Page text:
Wednesday, March 16, 2005

Bare Land Condominium

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In a Saturday issue of the Calgary Herald earlier this Month, a number of "Buying Terms" were defined and the definition of a Bare land Condominium included the statement that "only the land is condominium". What does that mean?

In your article in the Calgary Herald on March 12th, 2005 you state that "In a bare land condo, it is possible for owners to be responsible for building repairs and replacement...". I assumed you meant that these owners could be totally responsible for building repairs and replacement for the building on their own unit if this is what the Bylaws provided for. Does this mean that a Condominium Corporation could walk away from its present obligations to maintain buildings on owner's units by changing their Bylaws to exclude this responsibility?

Regards,


J. E.

Great Questions J. E.

There is a lot of confusion out there about what bare land condominium is and who is responsible for what and this is not an easy concept to write about. I will try and answer these a clearly as I can.

Your first question - What does the statement mean "only the land is a condominium"?

  • The boundaries that determine the area of a unit in a bare land condominium are based on pins (stakes) in the ground, marking out the area of land that forms the condominium units, therefore the condominium is technically "land only".
  • these land areas become the units of condominium which are owned by way of a title,
  • all areas inside the land unit, including any buildings, are owned by the owner of the condominium unit of land and are the responsibility of the owner, subject to any restrictions registered against that title, or the condominium unit by way of a bylaw.

Question 2

...In a bare land condo, it is possible for owners to be responsible for building repairs and replacement. I assumed you meant that these owners could be totally responsible for building repairs and replacement for the building on their own unit if this is what the Bylaws provided for. Does this mean that a Condominium Corporation could walk away from its present obligations to maintain buildings on owner's units by changing their Bylaws to exclude this responsibility?

  • in all forms of condominium, including bare land, the Unit of ownership comes with a bundle of rights that is the same as any real estate that is owned in Alberta,
  • this bundle of rights gives an owner the right to rent their unit, to transfer it in their will and to do with it whatever they choose, subject to any restrictions registered on the title, or by way of a condominium bylaw, or a municipal bylaw.
  • in a bare land condominium anything contained inside the unit is the sole responsibility of the owner, provided there are no restrictions registered on the titles to the unit. By amending the bylaws the Corporation can transfer the responsibility for maintenance from the owners to the Corporation. They would require a 75% majority of the owners registered on title and representation of 7500 unit factors to do this. The corporation must maintain and continue to provide insurance for Directors and Officers and any property it owns, as well as the common property.

Although in a bare land condominium this flexability is available, I suggest the issue be investigated thoroughly, as the marketability of a condominium where there are no services can be impeded. This is not always the case, as in acreage condominiums, however, the vast majority of condominium buyers choose condominium living for the lifestyle and that means services. The other factor is in keeping the property clean, tidy and the buildings maintained. In a condominium the economies of scale factor can result in great savings to an owner. With the savings plan for capital repairs and replacement being a mandatory requirement this ensures the funds are available when major repairs are required. These are a few of the reasons that the majority of bare land condominiums have bylaws that give the corporation the responsibility to repair and replace the building exteriors. All these factors need to be considered when making such a big decision.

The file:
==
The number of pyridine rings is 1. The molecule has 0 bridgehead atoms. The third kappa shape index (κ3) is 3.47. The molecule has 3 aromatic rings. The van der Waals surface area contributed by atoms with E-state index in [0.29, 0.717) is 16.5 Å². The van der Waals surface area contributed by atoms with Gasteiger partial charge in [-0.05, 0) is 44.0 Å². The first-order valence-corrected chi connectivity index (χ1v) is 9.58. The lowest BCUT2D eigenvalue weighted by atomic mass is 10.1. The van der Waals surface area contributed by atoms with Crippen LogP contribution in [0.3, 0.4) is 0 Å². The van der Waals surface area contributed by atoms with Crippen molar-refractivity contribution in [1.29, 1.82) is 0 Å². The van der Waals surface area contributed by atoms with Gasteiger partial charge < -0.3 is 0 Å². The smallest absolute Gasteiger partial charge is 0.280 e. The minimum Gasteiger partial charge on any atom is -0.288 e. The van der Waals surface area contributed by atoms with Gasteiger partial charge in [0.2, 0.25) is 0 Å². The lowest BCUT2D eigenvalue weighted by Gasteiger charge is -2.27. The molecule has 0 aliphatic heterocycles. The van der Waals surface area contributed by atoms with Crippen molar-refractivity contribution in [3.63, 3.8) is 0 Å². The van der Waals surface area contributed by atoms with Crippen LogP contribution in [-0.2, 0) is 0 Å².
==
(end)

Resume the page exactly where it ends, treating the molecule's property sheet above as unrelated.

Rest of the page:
In short the key thing to remember is that in a bare land condominium the Act applies to the area inside the "lot of land" when it refers to a "Unit" and the building inside the "Unit" is part of that "Unit". The bylaws can transfer the responsibility for repairs, maintenance, control, and management of areas inside a Unit to the Condominium Corporation.

Should amending the bylaws be something your condominium corporation should like to pursue please contact us as we can provide consulting and bylaw amendment assistance. Contact us through the email address condocheck@shawbiz.ca.

Thank you for submitting your questions. I hope this makes things a little clearer.

BCOC

6 Comments:

At October 18, 2005 at 9:50 AM, Blogger walter said...

I am currently in a condo complex with a bare land condo but bylaws for a conventional condo complex. We are concerned as to the payments are covered as by Unite factor but all calculations are done by unite factor includeing the land. Is there any where that would really explain what "unite Factor" means. I believe it should be based on Living unite factor. Our monthly and yearly payments are very different from unite to unite and has caused quite a problem in our community. Any advise would be greatly appreciated

 
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At August 17, 2015 at 11:02 PM, Blogger Zab said...

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